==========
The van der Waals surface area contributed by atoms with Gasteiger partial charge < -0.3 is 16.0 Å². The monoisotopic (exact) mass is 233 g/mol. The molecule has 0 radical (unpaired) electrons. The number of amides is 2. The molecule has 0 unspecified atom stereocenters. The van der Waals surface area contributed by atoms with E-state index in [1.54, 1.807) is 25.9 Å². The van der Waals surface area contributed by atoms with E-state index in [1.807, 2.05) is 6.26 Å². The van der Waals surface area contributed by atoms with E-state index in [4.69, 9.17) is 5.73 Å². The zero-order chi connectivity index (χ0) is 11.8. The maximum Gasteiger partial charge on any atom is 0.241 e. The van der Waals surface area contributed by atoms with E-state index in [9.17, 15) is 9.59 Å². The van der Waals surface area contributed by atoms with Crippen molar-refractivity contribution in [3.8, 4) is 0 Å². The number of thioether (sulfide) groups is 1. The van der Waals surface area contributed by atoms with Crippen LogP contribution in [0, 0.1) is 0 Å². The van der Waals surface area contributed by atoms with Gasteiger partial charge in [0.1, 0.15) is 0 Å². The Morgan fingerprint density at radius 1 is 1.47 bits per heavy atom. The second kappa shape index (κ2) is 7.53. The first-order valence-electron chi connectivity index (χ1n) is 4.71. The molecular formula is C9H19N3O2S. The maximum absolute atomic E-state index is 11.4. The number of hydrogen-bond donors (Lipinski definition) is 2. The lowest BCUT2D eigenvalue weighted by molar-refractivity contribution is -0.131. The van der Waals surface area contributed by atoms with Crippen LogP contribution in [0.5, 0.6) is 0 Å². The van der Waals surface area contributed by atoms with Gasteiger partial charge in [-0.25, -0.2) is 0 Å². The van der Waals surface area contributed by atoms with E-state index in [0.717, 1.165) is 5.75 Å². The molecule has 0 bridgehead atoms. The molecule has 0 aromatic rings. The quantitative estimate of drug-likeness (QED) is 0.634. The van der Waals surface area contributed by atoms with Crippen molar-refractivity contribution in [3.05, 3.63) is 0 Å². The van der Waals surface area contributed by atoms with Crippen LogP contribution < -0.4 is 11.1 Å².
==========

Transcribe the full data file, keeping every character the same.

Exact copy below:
The van der Waals surface area contributed by atoms with Gasteiger partial charge < -0.3 is 16.0 Å². The monoisotopic (exact) mass is 233 g/mol. The molecule has 0 radical (unpaired) electrons. The number of amides is 2. The molecule has 0 unspecified atom stereocenters. The van der Waals surface area contributed by atoms with E-state index in [1.54, 1.807) is 25.9 Å². The van der Waals surface area contributed by atoms with E-state index in [1.807, 2.05) is 6.26 Å². The van der Waals surface area contributed by atoms with E-state index in [4.69, 9.17) is 5.73 Å². The zero-order chi connectivity index (χ0) is 11.8. The maximum Gasteiger partial charge on any atom is 0.241 e. The van der Waals surface area contributed by atoms with E-state index in [9.17, 15) is 9.59 Å². The van der Waals surface area contributed by atoms with Crippen molar-refractivity contribution in [3.8, 4) is 0 Å². The number of thioether (sulfide) groups is 1. The van der Waals surface area contributed by atoms with Crippen LogP contribution in [0, 0.1) is 0 Å². The van der Waals surface area contributed by atoms with Gasteiger partial charge in [0.1, 0.15) is 0 Å². The Morgan fingerprint density at radius 1 is 1.47 bits per heavy atom. The second kappa shape index (κ2) is 7.53. The first-order valence-electron chi connectivity index (χ1n) is 4.71. The molecular formula is C9H19N3O2S. The maximum absolute atomic E-state index is 11.4. The number of hydrogen-bond donors (Lipinski definition) is 2. The lowest BCUT2D eigenvalue weighted by molar-refractivity contribution is -0.131. The van der Waals surface area contributed by atoms with Crippen LogP contribution in [0.5, 0.6) is 0 Å². The van der Waals surface area contributed by atoms with Gasteiger partial charge in [-0.25, -0.2) is 0 Å². The van der Waals surface area contributed by atoms with E-state index in [0.717, 1.165) is 5.75 Å². The molecule has 0 bridgehead atoms. The molecule has 0 aromatic rings. The quantitative estimate of drug-likeness (QED) is 0.634. The van der Waals surface area contributed by atoms with Crippen molar-refractivity contribution in [3.05, 3.63) is 0 Å². The van der Waals surface area contributed by atoms with Crippen LogP contribution < -0.4 is 11.1 Å².